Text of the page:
Most of you are using windows operating systems , but not all of you knows about the working of task manager .Its not just a simple window that gives you details about what programs are running , its definitely more than that .You can make your PC really fast , if you know some of the basic tricks of Task Manager . Let us first discuss something about task manager .
There are 3 ways to open Task Manager .First you can open it by right clicking the task bar and selecting task manger , if you don’t see task manger there then you PC is infected with virus . Secondly you can open it by pressing ctrl + shift +Esc . Thirdly you can launch task manager by pressing ctrl+Alt+delete in your keyboard .
1 Browsing your Processes
The first thing you will see in your Task Manager is the Application tab which tells you which applications are currently running , but it doesn’t reveals the actual thing . To know what’s actually running in your PC click the Processes tab and check “Show processes from all users” , which give you all the currently running processes.
2. Viewing Memory in use
With Task Manager you can view which processes are taking how much amount of memory . This can be very useful to you if you are having less amount of memory . You can remove few unwanted processes by right clicking the process name and selecting end task . This will free the memory used by that process , but be sure you don’t remove the system process , otherwise your PC may shutdown . Having some free available memory will make your PC work fast .
3. Diagnosing disk thrashing
You would have noticed sometimes that your hard drive is continuously thrashing even though there’s no-one at the PC . To find out why , Click the Task Manager Processes tab, then click View > Select Columns, and check I/O Read Bytes and I/O Write Bytes. Click OK. The new columns will show you the total amount of data read or written by a process, which applies to network activity as well as your hard drive. The busiest processes will have the largest figures, and if a process is active now then its totals will tick up as you watch.
4. Removing Running Process
If any of your process is taking a lot of memory or keeping your CPU busy unnecessary , then you can remove such running process without rebooting with task manager , but if that process is important like system process or any other important process , then killing the process may crash your system or cause some loss of data . So we will first reduce the priority of that process . Right-click your CPU-hogging process, select Set Priority > Low, and Windows should immediately give more CPU time to just about everything else on your PC. The program will still be running, it just shouldn’t interfere with other apps to the same degree, and they should be accessible again.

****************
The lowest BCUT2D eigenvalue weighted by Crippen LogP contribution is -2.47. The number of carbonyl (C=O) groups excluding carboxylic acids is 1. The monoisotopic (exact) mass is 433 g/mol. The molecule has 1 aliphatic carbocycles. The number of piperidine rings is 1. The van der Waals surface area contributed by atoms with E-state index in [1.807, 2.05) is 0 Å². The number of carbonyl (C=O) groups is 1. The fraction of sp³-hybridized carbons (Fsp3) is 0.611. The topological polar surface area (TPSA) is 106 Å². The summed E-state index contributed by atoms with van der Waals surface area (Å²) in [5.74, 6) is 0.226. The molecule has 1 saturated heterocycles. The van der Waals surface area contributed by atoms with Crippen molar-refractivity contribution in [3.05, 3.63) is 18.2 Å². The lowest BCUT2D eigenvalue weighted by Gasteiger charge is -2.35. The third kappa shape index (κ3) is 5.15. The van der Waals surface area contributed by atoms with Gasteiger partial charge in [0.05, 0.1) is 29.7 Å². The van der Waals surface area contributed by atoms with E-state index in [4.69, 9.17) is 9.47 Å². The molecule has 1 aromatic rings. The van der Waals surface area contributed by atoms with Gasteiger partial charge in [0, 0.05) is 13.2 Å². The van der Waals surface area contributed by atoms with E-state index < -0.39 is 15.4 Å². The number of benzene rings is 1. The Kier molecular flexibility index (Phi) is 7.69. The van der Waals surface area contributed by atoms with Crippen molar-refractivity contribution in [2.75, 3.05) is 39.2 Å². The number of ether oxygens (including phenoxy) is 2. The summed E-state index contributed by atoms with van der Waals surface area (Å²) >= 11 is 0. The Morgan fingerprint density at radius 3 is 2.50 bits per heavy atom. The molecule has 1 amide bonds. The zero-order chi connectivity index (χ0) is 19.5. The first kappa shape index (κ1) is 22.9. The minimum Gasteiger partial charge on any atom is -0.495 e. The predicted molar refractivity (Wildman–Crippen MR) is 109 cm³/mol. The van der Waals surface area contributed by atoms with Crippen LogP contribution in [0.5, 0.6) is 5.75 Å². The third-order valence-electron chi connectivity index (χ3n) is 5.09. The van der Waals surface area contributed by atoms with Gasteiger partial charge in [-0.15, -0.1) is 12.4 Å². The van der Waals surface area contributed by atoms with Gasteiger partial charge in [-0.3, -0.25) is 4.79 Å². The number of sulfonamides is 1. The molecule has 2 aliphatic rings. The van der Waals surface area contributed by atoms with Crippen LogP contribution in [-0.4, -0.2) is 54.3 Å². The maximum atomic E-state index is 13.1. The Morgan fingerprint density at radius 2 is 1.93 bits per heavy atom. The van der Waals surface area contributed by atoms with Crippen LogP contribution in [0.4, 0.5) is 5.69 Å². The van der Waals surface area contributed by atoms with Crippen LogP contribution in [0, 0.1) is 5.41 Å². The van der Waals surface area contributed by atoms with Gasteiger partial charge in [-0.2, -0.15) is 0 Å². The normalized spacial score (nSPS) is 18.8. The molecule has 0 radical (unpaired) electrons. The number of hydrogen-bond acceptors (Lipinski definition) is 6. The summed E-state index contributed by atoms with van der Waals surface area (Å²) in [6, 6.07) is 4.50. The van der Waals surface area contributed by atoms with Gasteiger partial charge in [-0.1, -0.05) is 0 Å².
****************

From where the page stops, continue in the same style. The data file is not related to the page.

If there are still problems, right-click the process and select Set Affinity. This option lets you decide which CPU cores a process can use. If you clear one of these then that core will become available to other applications, which should significantly improve their performance.
5. Restarting Explorer.
Sometimes your taskbar and desktop may disappear , in this case you can take the help of task manager press Ctrl+Shift+Esc and press the Processes tab to check for yourself. If Explorer.exe isn’t listed then click File > New Task, type Explorer.exe and click OK to restart it , your desktop and task bar should come back.
6 Finding System Resources .
Launching Task Manager and clicking the Performance tab will reveal the total amount of RAM installed in your PC (check the Total in the Physical Memory box).
7 Monitoring Network utilization
Click the Task Manager Networking tab and you’ll see a graph that tracks your current network use over time. This can be useful if you’ve a network-hogging process that fires on a regular basis, for instance, as you should see a spike on the chart.
8 CPU Utilization
Launch Task Manager, and click the Performance tab to see a graph of your CPU Usage History: . Click View and select Show Kernel Times (so it’s checked). What you’ll now see is two graph lines: one green, representing total CPU utilisation, and one red, representing the time consumed by the kernel. When the green peaks are high, red peaks low then the culprit is a user mode process, probably just a regular application. But if the red peaks are consistently high then that shows your CPU time is being grabbed by something in the kernel, probably a driver, but perhaps also a Windows component, maybe even some deeply embedded malware.
Task Manger is a useful tool .There are some other freely available tools which are similar to task mangers , but provides you with some more facilities .is the best known alternative for task manager another one available is